Browns Unveil Two-Year, $120M Plan For FirstEnergy Stadium Upgrades
The Browns yesterday announced a two-year plan to deliver $120M in "upgrades to the 'fan experience' at the city-owned FirstEnergy Stadium -- including a new scoreboard, audio equipment and physical changes that would allow fans to move about more freely," according to a front-page piece by Leila Atassi of the Cleveland PLAIN DEALER. But the question of who will "foot the bill for the improvements is yet to be answered." Browns CEO Joe Banner "declined to discuss financing" yesterday, revealing "only that the organization has acquired what amounts to a loan from the NFL that could cover about half of the expense." Banner "implied that the cost of improvements would not directly affect ticket prices." He added that all financing questions "will be answered in due time, as the Browns continue talks" with Cleveland Mayor Frank Jackson and meet with the City Council. The Browns "hope to begin work on the stadium as soon as the season concludes." Banner said that the upgrades "would take two off-seasons to complete." The Browns in the first year would "install two high-definition scoreboards that are nearly triple the size of those currently in the stadium." The proposal also "calls for LED video boards, which would show stats, scores and other information." A new audio system will "replace the original one, promising to deliver dramatically improved sound stadium-wide." Banner said that the stadium would "lose about 3,000 seats to make way for the giant scoreboard -- dropping capacity to about 68,000." Also, about 2,000 upper-bowl seats "will move to the lower deck," and fans "will see two new escalators installed by next season." The Browns in '15 plan on "improving general-admission concession areas, with locally-based offerings." So-called "premium areas" of the stadium would "see upgrades, as well, including refurbished club seats and suites and more top-level entertainment" (Cleveland PLAIN DEALER, 11/14).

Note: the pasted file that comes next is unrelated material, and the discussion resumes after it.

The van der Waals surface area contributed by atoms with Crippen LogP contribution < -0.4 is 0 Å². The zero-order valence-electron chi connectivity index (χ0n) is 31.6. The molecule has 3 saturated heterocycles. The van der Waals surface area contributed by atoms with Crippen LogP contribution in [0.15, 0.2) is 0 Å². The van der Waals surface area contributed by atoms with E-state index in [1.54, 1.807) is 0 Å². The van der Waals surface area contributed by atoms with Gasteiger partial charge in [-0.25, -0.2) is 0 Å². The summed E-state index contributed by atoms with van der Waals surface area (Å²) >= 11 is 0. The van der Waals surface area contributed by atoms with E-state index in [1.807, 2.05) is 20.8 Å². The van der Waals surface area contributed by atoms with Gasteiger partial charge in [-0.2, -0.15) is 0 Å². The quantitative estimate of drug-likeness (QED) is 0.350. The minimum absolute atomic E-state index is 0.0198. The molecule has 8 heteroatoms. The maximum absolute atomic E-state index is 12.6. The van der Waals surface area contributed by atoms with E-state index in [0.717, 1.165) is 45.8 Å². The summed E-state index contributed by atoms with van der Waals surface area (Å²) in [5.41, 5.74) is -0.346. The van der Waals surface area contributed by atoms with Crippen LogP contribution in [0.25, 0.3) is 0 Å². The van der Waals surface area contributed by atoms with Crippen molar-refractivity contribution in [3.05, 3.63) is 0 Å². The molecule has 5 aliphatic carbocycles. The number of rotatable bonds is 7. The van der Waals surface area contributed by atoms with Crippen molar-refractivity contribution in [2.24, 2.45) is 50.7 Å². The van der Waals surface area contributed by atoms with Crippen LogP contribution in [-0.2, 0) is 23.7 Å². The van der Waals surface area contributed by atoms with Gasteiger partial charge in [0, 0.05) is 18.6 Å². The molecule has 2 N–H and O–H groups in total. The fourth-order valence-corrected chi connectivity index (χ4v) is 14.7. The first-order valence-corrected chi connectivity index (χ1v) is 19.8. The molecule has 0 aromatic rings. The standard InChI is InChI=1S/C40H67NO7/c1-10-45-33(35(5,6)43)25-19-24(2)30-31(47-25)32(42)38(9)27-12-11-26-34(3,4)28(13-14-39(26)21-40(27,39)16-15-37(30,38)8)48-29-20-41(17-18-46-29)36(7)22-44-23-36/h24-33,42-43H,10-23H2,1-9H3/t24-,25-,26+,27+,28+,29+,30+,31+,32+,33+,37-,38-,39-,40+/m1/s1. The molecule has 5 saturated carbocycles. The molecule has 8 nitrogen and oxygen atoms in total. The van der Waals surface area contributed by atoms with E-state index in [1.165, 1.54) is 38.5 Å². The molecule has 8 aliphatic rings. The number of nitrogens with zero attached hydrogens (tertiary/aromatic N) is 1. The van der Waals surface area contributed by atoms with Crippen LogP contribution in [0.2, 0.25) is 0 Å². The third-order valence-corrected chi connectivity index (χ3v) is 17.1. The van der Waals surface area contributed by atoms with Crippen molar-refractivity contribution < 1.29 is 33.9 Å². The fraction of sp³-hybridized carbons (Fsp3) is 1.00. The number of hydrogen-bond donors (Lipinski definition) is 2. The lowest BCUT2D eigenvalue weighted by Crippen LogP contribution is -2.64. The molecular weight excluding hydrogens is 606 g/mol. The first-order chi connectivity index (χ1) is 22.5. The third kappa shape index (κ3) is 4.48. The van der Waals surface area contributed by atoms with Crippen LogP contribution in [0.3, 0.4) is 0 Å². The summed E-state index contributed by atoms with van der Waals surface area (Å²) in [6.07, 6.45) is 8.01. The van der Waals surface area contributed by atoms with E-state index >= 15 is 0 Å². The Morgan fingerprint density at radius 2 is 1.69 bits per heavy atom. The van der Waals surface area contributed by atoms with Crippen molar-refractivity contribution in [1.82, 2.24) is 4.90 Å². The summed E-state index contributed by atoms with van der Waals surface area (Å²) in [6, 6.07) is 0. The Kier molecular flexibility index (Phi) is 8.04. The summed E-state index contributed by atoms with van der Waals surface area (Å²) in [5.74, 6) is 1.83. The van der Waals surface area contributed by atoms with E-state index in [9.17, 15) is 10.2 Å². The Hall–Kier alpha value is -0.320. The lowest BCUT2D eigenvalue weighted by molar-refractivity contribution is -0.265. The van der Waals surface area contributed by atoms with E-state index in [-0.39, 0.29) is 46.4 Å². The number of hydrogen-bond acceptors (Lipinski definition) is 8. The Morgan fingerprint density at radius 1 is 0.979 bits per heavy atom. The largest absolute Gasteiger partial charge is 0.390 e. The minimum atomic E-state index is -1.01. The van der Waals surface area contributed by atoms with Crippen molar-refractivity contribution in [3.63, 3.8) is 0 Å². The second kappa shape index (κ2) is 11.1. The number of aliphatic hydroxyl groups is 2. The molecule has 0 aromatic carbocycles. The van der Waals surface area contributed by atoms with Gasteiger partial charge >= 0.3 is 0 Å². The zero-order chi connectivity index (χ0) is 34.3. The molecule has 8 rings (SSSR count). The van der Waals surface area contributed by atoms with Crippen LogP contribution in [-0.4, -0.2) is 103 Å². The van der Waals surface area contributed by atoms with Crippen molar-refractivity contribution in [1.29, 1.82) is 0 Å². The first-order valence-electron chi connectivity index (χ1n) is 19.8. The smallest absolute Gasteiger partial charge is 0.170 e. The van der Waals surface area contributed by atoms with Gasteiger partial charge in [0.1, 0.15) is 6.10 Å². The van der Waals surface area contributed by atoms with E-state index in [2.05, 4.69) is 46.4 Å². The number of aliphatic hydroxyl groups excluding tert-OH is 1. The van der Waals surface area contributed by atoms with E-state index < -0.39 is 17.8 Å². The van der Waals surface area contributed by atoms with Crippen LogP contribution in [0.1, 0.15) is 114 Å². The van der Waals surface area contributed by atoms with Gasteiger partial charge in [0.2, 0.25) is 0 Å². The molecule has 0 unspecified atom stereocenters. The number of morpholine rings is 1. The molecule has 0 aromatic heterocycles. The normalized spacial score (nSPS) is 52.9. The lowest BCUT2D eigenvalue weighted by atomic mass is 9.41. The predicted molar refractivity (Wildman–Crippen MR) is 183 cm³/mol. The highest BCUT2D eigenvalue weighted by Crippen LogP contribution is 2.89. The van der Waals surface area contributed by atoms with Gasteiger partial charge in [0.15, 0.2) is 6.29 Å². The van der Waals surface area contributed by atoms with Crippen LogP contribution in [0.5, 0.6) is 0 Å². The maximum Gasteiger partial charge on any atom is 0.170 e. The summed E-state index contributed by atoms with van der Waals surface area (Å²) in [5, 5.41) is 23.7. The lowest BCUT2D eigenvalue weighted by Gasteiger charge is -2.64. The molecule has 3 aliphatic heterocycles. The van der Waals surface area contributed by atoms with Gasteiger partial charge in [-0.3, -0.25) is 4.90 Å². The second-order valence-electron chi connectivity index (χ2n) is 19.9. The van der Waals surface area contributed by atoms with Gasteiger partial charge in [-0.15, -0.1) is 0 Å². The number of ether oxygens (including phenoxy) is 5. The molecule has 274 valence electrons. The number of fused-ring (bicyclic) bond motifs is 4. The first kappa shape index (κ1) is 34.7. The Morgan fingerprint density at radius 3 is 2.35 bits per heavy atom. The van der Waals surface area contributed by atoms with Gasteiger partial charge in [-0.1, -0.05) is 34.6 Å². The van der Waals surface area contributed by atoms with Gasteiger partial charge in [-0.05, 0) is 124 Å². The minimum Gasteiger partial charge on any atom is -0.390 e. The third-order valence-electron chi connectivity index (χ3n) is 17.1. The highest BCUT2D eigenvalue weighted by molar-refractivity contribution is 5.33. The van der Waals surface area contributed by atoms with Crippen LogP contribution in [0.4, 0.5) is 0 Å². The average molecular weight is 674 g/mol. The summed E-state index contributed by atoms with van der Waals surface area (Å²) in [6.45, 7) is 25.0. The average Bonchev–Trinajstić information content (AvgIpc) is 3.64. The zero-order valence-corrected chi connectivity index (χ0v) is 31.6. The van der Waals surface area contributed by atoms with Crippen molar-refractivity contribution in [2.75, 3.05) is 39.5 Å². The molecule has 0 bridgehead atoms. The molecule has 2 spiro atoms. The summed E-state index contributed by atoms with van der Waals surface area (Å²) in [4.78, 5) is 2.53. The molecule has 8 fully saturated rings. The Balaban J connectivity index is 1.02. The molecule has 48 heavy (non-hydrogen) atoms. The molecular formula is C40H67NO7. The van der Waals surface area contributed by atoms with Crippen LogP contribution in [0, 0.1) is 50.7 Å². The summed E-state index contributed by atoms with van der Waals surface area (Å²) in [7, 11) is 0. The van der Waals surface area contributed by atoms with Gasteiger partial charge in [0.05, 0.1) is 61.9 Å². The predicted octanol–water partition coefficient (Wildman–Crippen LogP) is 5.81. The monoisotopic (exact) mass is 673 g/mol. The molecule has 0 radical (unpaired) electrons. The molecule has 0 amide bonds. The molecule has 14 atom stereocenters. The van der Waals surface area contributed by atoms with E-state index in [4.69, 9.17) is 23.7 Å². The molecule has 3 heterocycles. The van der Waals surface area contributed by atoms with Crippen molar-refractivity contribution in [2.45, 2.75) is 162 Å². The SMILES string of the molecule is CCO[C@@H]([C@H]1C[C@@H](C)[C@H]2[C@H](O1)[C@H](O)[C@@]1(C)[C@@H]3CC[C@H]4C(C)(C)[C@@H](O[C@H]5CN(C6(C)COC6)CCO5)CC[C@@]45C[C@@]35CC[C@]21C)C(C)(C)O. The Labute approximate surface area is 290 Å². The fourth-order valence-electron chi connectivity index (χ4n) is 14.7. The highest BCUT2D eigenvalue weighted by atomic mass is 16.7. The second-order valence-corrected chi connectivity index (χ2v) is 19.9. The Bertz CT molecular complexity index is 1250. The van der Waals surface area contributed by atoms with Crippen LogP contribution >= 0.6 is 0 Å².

THE GREAT OUTDOORS: Banner said that the team "has ruled out the possibilities of putting a roof on the stadium -- which he said would've been a 'nine-figure investment' -- and replacing the grass field with artificial turf after exploring both options." In Akron, Nate Ulrich notes Banner also "revealed that the Browns privately discussed building a new stadium but ultimately decided to invest in the one they've been playing in since it opened in 1999." Banner said that the Browns "hope the project could attract other events such as concerts and soccer games to the stadium" (AKRON BEACON JOURNAL, 11/14). Also in Akron, Marla Ridenour writes yesterday's announcement was the "first step toward giving fans what they have long deserved -- a state-of-the-art venue with some of the amenities taken for granted in other NFL cities." FirstEnergy Stadium will "never be a palace to compare" to AT&T Stadium. But the upgrades "will be a huge start." Browns President Alec Scheiner also said that Wi-Fi "would be considered" (AKRON BEACON JOURNAL, 11/14).
WHO SHOULD PAY WHAT? In Cleveland, Terry Pluto writes the Browns "have several key people who have been involved in building stadiums in other cities." Pluto: "I'm all for whatever the Browns want to do to the stadium, assuming they pay for most of it." The Browns have a $62.5M loan from the NFL for stadium improvements, which "covers up to 50 percent of the project." What the Browns "can't do is go to the city and say, 'OK, let's go 50-50,' and expect the city to pay" about $60M. Banner said that the Browns "plan to make a 'significant investment' in the stadium." Pluto: "And they should do exactly that" (Cleveland PLAIN DEALER, 11/14). ESPN.com's Pat McManamon wrote the Browns "never said they were asking the city for money," and it is "logical to think the mayor deserves to know first." But it also is "logical to think it would be a wise PR move to generate enthusiasm about the improvements before asking for money" (ESPN.com, 11/13).